Parsing Arguments in Commandline Applications with Spring Boot

28.08.2018 by Jens in Spring Boot

In Commandline Applications with Spring Boot we also implemented a command line app using the CommandLineRunner interface provided by Spring. However, argument/options/parameter handling is not that good with it. Luckily, there is an even better method of writing a command line app with Spring Boot and also have good options parsing with the ApplicationRunner interface.

Notes

Before we start a quick note. In both cases, CommandLineRunner and ApplicationRunner we always can handle options with Springs property handling and the use of @Value annotation.

Full working source code is here

Get Started with ApplicationRunner

The first thing is, we create a simple Spring Boot application and implement the ApplicationRunner interface. Now, Spring can pick up our class and execute it. It similar to the CommandLineRunner.

We also must implement one method, run, but instead of a String list, we retrieve a ApplicationArguments as a parameter. That is our gate to the options, arguments, parameters or however you want to call them.

ApplicationArguments distinguish between option arguments and non-option arguments. Option arguments are the one we can use via the Spring Boot property handling (starting with like app.name=Myapp) . They can also contain multiple values per option either by passing in a comma-separated list or using the argument multiple times.

Non-option arguments are all others we pass at the command line, except VM parameters.

In the example, we will print out how many arguments of each type we received and then display them.

@SpringBootApplication
public class CommandlineAppApplication implements ApplicationRunner{

    public static void main(String[] args) {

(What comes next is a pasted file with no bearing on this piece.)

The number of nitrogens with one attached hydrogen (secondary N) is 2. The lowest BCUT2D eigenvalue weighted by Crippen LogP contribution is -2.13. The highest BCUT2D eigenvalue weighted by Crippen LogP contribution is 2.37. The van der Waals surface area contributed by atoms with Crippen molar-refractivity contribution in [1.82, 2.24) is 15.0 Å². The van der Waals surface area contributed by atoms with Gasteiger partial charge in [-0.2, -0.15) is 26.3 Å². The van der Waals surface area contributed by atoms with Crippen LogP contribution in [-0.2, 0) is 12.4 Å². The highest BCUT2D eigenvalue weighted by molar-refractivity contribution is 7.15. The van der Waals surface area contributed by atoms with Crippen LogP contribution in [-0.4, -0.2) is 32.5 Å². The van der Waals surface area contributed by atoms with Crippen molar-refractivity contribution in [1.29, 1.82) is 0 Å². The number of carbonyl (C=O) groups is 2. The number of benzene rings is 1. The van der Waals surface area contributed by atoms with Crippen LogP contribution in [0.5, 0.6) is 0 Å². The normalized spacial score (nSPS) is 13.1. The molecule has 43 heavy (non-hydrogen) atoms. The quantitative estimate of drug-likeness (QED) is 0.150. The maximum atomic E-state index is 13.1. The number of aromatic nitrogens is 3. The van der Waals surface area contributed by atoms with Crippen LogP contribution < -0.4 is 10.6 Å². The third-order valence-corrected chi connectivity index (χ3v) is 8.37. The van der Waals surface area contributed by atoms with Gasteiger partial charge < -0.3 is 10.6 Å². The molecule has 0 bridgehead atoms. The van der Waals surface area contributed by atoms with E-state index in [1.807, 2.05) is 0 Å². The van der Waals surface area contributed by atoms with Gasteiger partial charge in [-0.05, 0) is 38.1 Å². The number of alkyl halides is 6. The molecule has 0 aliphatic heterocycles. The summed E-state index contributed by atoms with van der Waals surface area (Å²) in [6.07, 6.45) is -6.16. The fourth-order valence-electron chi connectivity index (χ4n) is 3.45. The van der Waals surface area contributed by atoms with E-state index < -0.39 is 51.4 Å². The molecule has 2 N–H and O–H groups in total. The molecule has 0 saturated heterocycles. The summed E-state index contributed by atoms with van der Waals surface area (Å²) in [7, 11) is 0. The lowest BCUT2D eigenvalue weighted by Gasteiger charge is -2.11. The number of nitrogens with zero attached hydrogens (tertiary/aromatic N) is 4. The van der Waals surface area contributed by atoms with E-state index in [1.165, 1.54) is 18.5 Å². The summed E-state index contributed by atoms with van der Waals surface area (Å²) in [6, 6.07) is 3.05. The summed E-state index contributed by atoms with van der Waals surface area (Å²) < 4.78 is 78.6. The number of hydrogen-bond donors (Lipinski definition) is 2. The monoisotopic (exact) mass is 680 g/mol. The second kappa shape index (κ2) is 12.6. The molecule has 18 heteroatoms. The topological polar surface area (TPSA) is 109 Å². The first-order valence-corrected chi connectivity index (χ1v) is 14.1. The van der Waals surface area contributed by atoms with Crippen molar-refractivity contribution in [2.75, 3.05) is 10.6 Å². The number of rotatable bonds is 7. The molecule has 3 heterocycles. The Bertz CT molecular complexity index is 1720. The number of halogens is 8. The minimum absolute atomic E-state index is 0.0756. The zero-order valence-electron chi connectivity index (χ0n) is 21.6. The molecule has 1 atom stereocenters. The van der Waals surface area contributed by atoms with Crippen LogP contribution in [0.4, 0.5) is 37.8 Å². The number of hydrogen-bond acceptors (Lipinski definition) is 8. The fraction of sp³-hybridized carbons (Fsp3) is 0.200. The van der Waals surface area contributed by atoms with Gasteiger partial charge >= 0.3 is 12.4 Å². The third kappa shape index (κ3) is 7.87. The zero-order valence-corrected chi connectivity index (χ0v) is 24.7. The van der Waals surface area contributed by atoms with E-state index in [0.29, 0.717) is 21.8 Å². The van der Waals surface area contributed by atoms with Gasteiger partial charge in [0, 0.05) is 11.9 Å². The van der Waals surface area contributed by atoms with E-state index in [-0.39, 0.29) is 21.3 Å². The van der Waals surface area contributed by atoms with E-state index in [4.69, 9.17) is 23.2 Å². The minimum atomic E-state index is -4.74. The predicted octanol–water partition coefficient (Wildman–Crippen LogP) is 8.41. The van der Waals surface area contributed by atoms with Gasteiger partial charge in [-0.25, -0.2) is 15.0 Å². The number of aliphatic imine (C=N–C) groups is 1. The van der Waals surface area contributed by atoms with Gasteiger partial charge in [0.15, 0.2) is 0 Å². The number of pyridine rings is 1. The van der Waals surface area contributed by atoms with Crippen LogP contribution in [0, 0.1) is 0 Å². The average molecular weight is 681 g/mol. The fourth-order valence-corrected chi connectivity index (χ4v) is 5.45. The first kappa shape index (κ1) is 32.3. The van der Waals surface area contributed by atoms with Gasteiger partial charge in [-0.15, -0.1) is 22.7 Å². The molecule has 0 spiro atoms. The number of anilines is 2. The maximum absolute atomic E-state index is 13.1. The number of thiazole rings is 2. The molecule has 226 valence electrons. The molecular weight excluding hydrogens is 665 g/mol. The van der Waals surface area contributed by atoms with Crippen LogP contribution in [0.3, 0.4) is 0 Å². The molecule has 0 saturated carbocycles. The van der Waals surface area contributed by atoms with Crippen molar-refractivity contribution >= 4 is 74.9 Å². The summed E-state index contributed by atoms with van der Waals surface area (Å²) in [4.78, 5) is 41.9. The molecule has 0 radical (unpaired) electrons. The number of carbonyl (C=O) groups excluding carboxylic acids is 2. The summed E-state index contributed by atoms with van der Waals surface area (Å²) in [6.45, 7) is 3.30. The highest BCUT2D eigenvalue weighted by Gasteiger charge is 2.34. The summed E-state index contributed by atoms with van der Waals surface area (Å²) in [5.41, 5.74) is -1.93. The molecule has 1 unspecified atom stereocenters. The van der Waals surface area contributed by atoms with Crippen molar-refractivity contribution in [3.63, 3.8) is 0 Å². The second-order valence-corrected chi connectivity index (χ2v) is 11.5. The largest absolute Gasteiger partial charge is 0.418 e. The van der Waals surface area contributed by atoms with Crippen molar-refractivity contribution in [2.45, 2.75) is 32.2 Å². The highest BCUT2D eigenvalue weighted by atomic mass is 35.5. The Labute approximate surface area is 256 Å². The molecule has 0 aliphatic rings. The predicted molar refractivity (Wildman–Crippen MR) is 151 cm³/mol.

SpringApplication.run(CommandlineAppApplication.class, args);
    }

    @Override
    public void run(ApplicationArguments args) throws Exception {
        System.out.println("# NonOptionArgs: " + args.getNonOptionArgs().size());

        System.out.println("NonOptionArgs:");
        args.getNonOptionArgs().forEach(System.out::println);

        System.out.println("# OptionArgs: " + args.getOptionNames().size());
        System.out.println("OptionArgs:");

        args.getOptionNames().forEach(optionName -> {
            System.out.println(optionName + "=" + args.getOptionValues(optionName));
        });
    }
}

Non-option arguments are reteieved via getNonOptionArgs() as a List of Strings.

And for option arguments, we can receive the option name via getOptionNames and the actual values via getOptionValues, which will return a List of Strings.

When we start the app now and pass in some arguments like:

java -jar commandline-app-0.0.1-SNAPSHOT.jar iamnonoption --app.name=CmdRulez --app.hosts=abc,def,ghi --app.name=2

We’d expect exact one non-option argument of iamnonoption and two option-arguments. app.hosts which will contain a list of [abc,def,ghi] and app.name with a list of two values.

Output of the above execution:

# NonOptionArgs: 1
NonOptionArgs:
nonoption
# OptionArgs: 2
OptionArgs:
app.hosts=[abc,def,ghi]
app.name=[CmdRulez, 2]

Conclusion

Simple and straightforward to use and we do not even have to use Springs property handling. Of course, sometimes it makes sense, sometimes not. Like with anything, “it depends”.


Want content like this in your inbox each workday? No BS, spam or tricks... just useful content:

I understand and agree to the privacy policy